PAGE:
The Things I Carried (with apologies to Tim O’Brien)

Probably the thing that takes the most amount of thought before I leave for any bike trip is what I’m going to bring with me and how I’m going to pack it all. And as I was biking through Utah, it was the question that people most often asked me: what do you have in all those bags?

So in case you, too, are curious, I spent part of a rest day in Moab taking pictures of all the material possessions I had with me–everything I needed for three and a half weeks on a bike, though I’m confident it would have served me for as long as I wanted. The difference between three weeks and twenty is not so much, so long as you keep washing your clothes and buying more food:)


Before I get into the details, this is what my bike entirely loaded looked like (picture courtesy of a super awesome woman I ran into at the top of the Burr Trail switchbacks):

touring setup

So that’s how it looked with everything packed up. It came down to this: two panniers, one extra bag strapped on top of my rack, a little saddlebag with my tools, a frame pack, and my handlebar bag. It weighed sort of a lot, but once I was biking the weight didn’t really matter, since as long as it was even remotely well-balanced, all it did was make me slower going uphill.

Now as for what was inside all those bags.

pannier 1(Pannier 1: clothes and food)

So this pannier was the heaviest one. The grey stuff sack was filled with food: dehydrated dinners (bought in bulk at People’s Co-op in Portland), oatmeal, nuts, dried fruits, energy or granola bars, veggies, whatever I happened to have on hand. The weight and bulk of that varied according to how much food I had at any given time, but other than water, food was probably my heaviest thing.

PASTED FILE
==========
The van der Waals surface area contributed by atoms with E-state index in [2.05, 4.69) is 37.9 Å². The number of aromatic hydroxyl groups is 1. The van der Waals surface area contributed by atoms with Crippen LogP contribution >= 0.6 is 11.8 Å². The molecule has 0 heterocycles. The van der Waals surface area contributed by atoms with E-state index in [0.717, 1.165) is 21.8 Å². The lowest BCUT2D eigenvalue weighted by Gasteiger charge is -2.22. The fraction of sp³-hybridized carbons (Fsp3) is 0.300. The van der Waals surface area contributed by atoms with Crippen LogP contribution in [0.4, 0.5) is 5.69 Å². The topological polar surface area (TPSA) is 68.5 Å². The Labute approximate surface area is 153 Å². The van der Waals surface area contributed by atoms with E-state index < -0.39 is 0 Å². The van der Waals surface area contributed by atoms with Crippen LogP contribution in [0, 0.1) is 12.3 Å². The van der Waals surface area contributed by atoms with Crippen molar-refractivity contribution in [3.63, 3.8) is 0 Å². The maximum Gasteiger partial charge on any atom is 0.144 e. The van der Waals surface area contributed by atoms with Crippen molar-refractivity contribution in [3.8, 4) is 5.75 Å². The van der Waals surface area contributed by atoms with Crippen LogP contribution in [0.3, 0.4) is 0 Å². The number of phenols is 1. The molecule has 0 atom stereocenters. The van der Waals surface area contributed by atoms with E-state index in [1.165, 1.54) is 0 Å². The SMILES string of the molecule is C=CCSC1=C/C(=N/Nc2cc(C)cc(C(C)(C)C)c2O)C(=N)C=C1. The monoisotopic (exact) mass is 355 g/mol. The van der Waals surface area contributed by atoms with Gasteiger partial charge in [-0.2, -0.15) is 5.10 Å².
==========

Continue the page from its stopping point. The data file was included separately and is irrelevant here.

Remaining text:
Aside from food, I stuffed most of my clothes in this bag. From the top left, I have one short-sleeve shirt (I’m wearing the other one), booties, long underwear, one sports bra, three pair wool socks, one pair normal pants, two pair underwear, two pair biking bottoms (one shorts, one 3/4 length), and my water-resistant layer. Plus, to take this picture, I was wearing (aside from the short-sleeve shirt I mentioned), a sweatshirt, another pair of socks, some shorts, and long underarmor. I did have some other clothes-type stuff too, but I put that in different places.

pannier 2(Pannier 2: randoms:)

This pannier was much more scattered. My sleeping bag took up most of the room, but stuffed in around it I had most of my pragmatic things as well as my entertainment things. From the left, I had my puffy down jacket (so glad to have had that on this trip!) as well as a quick-dry towel. The rolled-up blue thing by my puffy is my water filter. I didn’t use that too much, so I was glad I brought this super small and sort of annoying one instead of my usual MSR pump filter. In a plastic bag, I have a spare tube, a pink rag, and lube for my bike. Underneath that, my headlamp. Next to that, and this is a weight extravagance for sure: my maps, my journal, and two whole books.

Above my literary stockpile is my Jetboil, which is how I made anything warm to eat or drink (the fuel cannister for that fits into the Jetboil itself). Then I have a bunch of little things. A stuff sack with my camera and cell-phone chargers, plus four extra rechargeable AAA batteries. An orange stuff sack into which I put all my toiletries: biodegradable Dr Bronner’s soap, toothbrush and toothpaste, rudimentary first aid (consisting mostly of neosporin and bandaids), chamois cream, toilet paper and baby wipes. The black square thing next to my sleeping bag is actually some leg warmers that I’d cram around everything else if it wasn’t cold enough to wear them.

rack bag(rack-top bag, held in place by three bungee cords)